Originally drafted as a starter out of Saint Mary’s in 2007, Sean Gleason’s switch to the bullpen has given his prospect status new life. Gleason spent his first three seasons as an Orioles as a starter, but 10 rough 2009 starts at Bowie made it clear he was a reliever going forward, and the Orioles moved him to the bullpen the following season.
Gleason immediately made it clear that his move to the bullpen was a smart decision. In 2010, he dominated his competition in 65.2 innings between Frederick and Bowie, where he struck out 65 hitters, walked just 15, and gave up just 2 home runs.
Despite his 2010 success at Bowie, Gleason opened 2011 as a Frederick Key. His 2011 performance wasn’t quite up to par with 2010, but he put up solid numbers with the Keys — 7.9 H/9; 11 K/9 — and the Orioles felt confident enough to challenge him with a direct promotion to Norfolk.
Gleason was sent to the AFL after the 2011 regular season, and struggled in what is a hitters’ league. Opposing hitters racked up 35 hits in his 13 IP, which is good for a .507 batting average. He pitched to a 16.62 ERA.
Don: After seeing Gleason in two different locations, and two completely different situations, I saw some ray of light that shows he could become a two pitch late bloomer. It really is about taking what you already have and improving its consistency.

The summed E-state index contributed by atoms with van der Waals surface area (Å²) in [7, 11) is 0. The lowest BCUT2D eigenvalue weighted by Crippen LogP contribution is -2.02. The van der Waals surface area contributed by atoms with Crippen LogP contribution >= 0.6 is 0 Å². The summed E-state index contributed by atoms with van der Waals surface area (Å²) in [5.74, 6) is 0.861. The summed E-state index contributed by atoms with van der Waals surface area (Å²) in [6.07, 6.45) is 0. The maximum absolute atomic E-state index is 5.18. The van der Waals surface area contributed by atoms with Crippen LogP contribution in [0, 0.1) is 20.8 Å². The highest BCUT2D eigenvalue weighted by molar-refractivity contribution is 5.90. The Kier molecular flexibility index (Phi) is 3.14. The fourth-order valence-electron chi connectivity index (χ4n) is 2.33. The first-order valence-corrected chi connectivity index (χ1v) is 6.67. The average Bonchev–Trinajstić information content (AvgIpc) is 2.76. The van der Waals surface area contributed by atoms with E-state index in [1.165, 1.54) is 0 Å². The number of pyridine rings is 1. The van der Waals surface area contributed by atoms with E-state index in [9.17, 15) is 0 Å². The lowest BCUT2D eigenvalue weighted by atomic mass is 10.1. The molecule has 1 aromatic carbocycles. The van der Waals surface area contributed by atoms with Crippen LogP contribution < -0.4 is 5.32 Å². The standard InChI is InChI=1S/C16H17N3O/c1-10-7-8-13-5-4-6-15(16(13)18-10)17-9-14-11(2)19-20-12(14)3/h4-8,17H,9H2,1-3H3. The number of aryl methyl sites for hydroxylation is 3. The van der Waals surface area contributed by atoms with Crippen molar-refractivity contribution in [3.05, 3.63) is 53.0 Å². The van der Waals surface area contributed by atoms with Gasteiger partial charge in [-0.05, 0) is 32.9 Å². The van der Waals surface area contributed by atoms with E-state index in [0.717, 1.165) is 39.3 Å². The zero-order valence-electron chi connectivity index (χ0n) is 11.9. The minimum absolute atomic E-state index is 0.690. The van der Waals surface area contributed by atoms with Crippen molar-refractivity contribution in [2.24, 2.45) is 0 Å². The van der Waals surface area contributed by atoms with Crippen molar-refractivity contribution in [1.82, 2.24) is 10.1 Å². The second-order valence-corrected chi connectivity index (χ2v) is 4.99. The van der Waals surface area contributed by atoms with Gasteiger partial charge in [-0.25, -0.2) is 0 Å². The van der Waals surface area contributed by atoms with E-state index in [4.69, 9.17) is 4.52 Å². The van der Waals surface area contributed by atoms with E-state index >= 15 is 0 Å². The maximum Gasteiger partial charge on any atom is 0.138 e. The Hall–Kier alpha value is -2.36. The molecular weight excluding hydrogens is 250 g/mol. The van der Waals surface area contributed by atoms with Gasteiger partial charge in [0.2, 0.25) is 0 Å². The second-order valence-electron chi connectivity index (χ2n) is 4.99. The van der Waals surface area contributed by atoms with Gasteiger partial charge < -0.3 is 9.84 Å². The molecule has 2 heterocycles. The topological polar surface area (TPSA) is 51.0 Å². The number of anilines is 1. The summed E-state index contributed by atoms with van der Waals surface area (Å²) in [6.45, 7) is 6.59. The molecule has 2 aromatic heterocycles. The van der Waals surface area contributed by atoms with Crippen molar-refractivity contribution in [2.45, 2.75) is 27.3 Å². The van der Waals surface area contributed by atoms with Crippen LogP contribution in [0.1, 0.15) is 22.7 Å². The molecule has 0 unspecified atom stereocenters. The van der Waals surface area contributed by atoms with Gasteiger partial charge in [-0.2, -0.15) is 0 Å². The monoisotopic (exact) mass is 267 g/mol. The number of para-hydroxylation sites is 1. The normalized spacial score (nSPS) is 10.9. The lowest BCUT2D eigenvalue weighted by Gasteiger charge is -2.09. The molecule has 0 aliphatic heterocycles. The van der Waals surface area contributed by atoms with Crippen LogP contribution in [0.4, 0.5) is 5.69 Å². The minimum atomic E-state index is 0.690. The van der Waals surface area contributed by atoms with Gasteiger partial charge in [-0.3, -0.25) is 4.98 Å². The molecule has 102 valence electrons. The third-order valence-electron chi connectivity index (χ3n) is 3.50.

Hitters have a tough time squaring up on his two-seamer and it would greatly benefit him to use a healthy dose of them in games. His secondary offering of choice is his slider, which shows some promise with dual plane dip at its best.
Gleason’s changeup shows some split finger type action, but it could be a straight change. Either way, I really liked the depth that I saw and it is something that could make him successful in a smaller park.
Gleason already lives on the inner half of the plate, has the arm speed you cannot teach, and works strikes early in the count. These are all big pluses that make you an effective option out of a bullpen.
In order to make the next step and reach the majors, Gleason must improve his ability to mix sequences, consistently throw off-speed pitches for strikes, and work the ball lower in the zone. Next season he must further improve his slider, tighten his command, and improve his control. His ability to make that second pitch (slider) work off of the fastball will dictate his baseball ceiling.
He should open 2012 as a member of the Norfolk Tides’ open and a solid performance could push him to the majors at some point during the season.